The Pakistani state has long suppressed artistic freedom of expression in films, literature or music. Joyland is the latest example of how the state prefers to give in to pressure groups instead of standing up to them.
Instead of being proud of Pakistan’s soft power being showcased across the world, Joyland has been sacrificed at the altar of bigotry and hypocrisy. The internationally acclaimed movie tells the story of a married man’s love affair with a trans woman and has won critical acclaim and top awards on the festival circuit, including the prestigious Jury Prize at Cannes.
After protests by religious elements that denounced the story as “repugnant” and “highly objectionable”, the censor board revoked its go-ahead and cancelled the film’s license. According to an editorial in Dawn, “The ban on Joyland is the latest shameful instance of kowtowing to a pressure group that has arrogated to itself the role of policing a nation’s morality — and lost its humanity in the process.”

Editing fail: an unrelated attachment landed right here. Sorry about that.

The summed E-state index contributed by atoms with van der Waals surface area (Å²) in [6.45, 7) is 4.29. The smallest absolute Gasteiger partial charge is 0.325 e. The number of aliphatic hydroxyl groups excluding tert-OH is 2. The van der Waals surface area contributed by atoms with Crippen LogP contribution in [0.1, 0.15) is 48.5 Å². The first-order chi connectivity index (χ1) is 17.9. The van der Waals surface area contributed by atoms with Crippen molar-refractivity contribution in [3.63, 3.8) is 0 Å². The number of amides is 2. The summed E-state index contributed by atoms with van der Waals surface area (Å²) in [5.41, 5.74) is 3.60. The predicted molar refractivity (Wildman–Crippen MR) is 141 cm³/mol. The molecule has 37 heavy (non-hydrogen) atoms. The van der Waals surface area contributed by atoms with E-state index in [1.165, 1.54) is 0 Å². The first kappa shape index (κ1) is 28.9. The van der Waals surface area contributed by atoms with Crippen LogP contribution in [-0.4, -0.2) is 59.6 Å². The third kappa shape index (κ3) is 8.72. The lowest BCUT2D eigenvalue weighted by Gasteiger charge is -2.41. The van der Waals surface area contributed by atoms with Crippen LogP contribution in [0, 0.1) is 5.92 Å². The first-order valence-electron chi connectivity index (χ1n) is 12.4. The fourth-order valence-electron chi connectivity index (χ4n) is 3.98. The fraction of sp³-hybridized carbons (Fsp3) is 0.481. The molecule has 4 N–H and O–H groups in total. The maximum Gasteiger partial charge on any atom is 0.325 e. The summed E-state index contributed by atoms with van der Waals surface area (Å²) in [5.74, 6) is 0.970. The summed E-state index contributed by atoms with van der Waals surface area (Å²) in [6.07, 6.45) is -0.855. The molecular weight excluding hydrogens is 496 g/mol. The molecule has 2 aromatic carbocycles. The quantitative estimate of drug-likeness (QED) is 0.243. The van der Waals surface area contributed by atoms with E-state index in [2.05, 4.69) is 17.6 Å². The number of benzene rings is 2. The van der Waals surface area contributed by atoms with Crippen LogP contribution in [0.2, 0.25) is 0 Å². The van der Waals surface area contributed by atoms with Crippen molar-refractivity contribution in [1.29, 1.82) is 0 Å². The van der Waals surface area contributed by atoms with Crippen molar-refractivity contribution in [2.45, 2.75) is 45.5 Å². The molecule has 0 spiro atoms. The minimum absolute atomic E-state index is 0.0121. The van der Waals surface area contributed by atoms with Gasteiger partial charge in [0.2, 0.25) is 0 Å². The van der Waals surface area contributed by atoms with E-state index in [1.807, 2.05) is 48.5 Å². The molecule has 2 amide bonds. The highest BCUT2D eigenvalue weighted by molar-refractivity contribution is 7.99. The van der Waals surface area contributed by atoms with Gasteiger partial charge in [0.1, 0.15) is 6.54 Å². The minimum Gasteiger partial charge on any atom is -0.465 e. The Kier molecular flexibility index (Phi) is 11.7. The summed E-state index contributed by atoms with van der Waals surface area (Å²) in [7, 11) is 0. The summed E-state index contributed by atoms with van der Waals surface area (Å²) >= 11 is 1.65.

Pakistan, the editorial noted, “has a long history of banning artistic, especially cinematic, endeavours for portraying a ‘negative image’ — of the country, of Muslims, of Pakistani culture, of military coups and political leaders, etc. That this pattern continues, and has even intensified in recent years, speaks to a growing paranoia about challenges to the status quo. It is an approach that runs counter to a world connected by social media.”
Cautioning the state, the editorial noted, “The authorities must be on the right side of history; they should allow our creative talent to flower and give the nation the chance to rejoice in it.”
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